Momma’s Boy Gone Bad


Dear Mother
I am sorry for not coming to visit you,
for not sitting cross-legged in the open field
while reciting confessions. I am sorry
you can not count my thousand thanks
for the many model trains and superheroes
that drove the family debt to somewhere
between impossible and my father’s insanity.
I should have leapt from my bed and came
to your defense late at night when you
screamed at him, demanding the car keys
because you “just wanted to go for a ride”.
I now confess mother. It wasn’t the heroes
I craved. It was you I wanted, not to be shared
with brothers or sisters, just you and me
having French toast in the diner
on Sunday morning, you and me on a train ride
to the city, your voice singing Nature Boy
only to me. I am sorry that you denied yourself
baubles and furs. But I now understand
why you feared the dark, why the TV
stayed on all night, why you couldn’t make
the briefest trip to the nearby market. Someday
I will bite back on my own fears and come
to visit you. I suppose we could reminisce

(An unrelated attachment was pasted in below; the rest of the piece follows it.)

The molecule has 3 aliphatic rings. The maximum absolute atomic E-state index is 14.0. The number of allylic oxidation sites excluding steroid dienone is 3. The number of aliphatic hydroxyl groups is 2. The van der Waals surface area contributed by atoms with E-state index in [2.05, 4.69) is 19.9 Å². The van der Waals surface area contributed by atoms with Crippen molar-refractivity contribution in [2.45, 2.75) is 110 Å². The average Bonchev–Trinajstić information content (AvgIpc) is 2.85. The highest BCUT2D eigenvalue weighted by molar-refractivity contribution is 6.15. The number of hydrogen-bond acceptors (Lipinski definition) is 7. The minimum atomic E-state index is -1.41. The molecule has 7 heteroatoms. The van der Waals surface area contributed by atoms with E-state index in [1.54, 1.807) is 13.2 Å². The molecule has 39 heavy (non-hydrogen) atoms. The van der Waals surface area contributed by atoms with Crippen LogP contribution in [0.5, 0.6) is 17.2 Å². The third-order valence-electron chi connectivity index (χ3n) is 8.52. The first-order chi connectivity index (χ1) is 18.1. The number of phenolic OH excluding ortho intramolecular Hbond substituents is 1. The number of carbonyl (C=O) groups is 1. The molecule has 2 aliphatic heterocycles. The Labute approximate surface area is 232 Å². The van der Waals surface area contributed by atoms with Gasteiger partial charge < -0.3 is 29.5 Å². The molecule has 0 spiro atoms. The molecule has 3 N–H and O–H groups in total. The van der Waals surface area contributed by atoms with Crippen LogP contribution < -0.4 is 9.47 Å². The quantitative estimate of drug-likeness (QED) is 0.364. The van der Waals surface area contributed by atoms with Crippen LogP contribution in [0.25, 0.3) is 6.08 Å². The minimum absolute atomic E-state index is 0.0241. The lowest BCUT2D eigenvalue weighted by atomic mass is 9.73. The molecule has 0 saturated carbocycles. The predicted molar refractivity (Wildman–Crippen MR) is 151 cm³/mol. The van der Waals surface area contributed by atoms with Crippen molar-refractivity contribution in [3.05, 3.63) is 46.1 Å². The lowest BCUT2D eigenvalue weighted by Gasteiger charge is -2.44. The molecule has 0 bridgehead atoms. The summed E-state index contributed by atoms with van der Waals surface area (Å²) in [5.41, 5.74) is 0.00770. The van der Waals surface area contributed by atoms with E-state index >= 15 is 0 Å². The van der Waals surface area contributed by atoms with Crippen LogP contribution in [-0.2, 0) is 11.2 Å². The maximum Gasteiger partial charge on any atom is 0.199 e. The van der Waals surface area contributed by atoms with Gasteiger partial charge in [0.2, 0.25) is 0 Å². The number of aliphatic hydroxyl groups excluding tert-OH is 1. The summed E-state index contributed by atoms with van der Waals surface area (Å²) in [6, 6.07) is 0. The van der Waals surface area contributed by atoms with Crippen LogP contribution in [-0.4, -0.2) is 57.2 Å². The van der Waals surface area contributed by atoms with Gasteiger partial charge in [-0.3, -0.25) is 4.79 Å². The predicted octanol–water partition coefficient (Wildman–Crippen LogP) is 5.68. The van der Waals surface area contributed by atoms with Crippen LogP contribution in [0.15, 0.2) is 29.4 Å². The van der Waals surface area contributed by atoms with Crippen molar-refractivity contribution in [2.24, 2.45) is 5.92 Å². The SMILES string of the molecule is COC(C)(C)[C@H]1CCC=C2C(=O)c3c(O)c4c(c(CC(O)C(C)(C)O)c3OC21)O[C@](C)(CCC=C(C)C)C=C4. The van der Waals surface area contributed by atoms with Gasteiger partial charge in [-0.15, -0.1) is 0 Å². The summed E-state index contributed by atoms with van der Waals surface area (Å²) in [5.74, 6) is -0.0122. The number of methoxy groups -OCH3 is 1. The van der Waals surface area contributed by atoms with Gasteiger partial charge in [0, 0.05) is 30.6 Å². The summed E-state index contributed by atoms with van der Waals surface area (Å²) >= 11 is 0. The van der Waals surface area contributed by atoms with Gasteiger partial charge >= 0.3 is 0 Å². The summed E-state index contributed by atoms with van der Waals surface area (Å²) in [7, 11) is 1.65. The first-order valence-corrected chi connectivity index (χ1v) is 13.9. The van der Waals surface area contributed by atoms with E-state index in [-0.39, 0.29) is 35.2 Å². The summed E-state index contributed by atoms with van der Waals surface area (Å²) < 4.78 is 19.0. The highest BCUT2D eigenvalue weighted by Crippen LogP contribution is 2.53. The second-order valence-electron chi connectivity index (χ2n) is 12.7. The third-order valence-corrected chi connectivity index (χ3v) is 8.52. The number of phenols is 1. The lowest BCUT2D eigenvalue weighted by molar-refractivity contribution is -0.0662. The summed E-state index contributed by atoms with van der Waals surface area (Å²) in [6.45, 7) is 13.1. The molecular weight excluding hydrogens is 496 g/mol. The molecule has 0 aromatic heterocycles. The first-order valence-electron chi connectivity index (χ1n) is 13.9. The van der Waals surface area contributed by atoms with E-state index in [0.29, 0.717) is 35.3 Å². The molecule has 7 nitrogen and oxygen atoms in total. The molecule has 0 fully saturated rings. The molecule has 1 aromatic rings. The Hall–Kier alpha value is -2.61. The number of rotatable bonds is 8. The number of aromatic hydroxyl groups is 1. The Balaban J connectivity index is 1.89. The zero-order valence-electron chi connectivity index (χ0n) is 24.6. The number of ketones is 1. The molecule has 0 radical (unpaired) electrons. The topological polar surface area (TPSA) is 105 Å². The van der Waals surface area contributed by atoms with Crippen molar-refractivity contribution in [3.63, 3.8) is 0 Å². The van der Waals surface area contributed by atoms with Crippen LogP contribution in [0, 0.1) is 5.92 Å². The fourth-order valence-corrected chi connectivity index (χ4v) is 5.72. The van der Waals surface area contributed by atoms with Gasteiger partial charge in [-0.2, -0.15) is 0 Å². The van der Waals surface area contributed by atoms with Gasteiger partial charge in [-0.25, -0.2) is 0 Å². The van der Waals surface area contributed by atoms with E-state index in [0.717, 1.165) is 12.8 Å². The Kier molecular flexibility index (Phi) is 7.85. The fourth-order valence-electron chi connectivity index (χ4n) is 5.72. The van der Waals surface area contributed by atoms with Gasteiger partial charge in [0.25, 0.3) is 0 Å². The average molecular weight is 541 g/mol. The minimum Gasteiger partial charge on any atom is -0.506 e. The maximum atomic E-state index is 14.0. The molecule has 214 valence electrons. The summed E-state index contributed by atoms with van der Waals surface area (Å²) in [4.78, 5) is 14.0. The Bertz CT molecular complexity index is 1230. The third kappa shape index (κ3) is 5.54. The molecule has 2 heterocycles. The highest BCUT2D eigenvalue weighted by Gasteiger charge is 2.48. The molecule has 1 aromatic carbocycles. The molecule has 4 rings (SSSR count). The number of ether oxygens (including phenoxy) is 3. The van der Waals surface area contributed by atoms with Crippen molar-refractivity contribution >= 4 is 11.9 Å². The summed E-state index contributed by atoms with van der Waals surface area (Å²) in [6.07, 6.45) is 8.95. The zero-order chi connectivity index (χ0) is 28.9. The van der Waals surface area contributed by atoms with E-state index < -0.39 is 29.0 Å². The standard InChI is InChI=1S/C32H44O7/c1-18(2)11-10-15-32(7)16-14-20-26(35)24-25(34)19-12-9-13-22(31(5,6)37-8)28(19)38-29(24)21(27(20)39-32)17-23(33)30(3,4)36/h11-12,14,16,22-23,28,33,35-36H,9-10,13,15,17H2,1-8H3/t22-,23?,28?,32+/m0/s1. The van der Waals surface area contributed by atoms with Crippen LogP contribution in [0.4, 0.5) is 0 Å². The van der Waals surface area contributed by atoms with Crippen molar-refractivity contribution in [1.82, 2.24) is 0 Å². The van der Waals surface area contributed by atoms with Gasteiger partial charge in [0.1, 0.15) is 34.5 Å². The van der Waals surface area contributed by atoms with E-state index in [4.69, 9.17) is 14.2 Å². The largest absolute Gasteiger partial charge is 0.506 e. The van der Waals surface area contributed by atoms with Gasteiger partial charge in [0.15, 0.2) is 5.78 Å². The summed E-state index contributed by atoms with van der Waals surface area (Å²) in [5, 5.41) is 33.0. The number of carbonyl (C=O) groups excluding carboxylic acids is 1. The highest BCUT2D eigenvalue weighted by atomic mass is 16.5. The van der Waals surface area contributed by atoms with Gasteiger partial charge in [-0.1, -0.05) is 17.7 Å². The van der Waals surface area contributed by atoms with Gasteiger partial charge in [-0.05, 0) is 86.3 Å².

about model trains. I could try to explain
why there is a machine next to me at
bedtime, recycling white noise like
an old TV after the anthem has concluded.

William Greenfield

William Greenfield

William Greenfield began writing poetry in college, and thanks his daughter for giving him the spark to start writing again. He has spent virtually his entire working career in the public service sector, first with the Federal Government and more recently with New York State. His poems have appeared in The Barbaric Yawp, The Storyteller Magazine, The East Coast Literary Review and other publications. He lives up in Sullivan County New York in the middle of the woods, and he likes it there.
William Greenfield

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